Lexington County is receiving strong public support for new condo and “tiny house” restrictions.

The Lexington County Council’s move to place restrictions on new apartment complexes and multifamily housing projects received widespread support at a public hearing held Nov. 15.

New proposed amendments to county laws governing housing development would limit new apartment complexes to no more than 200 units. The changes would also require three miles of separation between multifamily housing projects. Buffers will be needed to ensure that housing projects are separated enough for green spaces.

The new regulations will also address street access directions for apartment complexes. A residential development with 200 or more residential units must provide two unobstructed access points to the street, as well as add address requirements for “tiny homes,” which are buildings 400 square feet or less. The new “tiny homes” regulations will apply the same rules as mobile homes.

Lexington County Community Development Director Robbie Derrick noted that the housing and “tiny house” amendments could eventually be packaged together in larger documents, with other changes proposed, with those fully detailed documents potentially getting a public hearing in the future. .

Newly elected Lexington City Councilman Will Allen was among the residents who expressed strong support for the regulations.

“There is a huge undercurrent of support” for the restrictions, he said.

Limiting apartment complexes to 200 units is reasonable, said Leisha Hofstetler, a Chapin resident. She also expressed her support for “screening” systems in the new restrictions, which would provide green spaces and barriers surrounding housing projects.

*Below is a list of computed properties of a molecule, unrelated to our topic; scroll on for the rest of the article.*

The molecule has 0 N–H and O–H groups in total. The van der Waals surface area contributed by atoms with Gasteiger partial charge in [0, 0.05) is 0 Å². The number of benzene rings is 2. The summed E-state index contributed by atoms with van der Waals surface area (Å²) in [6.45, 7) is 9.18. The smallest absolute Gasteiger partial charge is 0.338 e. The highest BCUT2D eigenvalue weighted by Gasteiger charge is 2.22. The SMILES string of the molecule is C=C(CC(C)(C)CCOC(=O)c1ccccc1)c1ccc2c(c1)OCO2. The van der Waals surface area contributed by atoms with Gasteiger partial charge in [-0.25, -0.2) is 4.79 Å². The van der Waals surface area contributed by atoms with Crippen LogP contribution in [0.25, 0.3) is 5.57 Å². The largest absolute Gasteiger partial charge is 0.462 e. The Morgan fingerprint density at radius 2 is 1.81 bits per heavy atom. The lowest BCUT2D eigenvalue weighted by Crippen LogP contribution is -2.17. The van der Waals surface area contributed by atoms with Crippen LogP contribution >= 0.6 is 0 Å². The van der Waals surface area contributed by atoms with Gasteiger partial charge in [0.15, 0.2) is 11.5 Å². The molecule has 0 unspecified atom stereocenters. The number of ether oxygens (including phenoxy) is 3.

Some residents simply expressed their “thank you” to the council during the hearing.

While some residents expressed support for these regulations, some residents said more efforts need to be done to reassure citizens that the emergency response required from law enforcement, firefighters and EMS teams is adequate. One resident complained that it took police hours to respond to a break-in at her home.

Increasing staffing in the Police Department has been a priority for the City of Irmo over the past few months. The city has increased salaries and upgraded benefits in an effort to retain employees.

The County Board heard no opposition to the new regulations plan at the public hearing. But the district called on residents to send emails expressing both positive and negative opinions.

In an interview with the Chronicle after the hearing, Council Vice President Darrell Hudson said the new regulations were not ready for final approval. He added that the Council will continue to review the amendments and make amendments to them. He said the official adoption of the new rules would take a few more weeks.

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(Tags for translation)Lexington County Development

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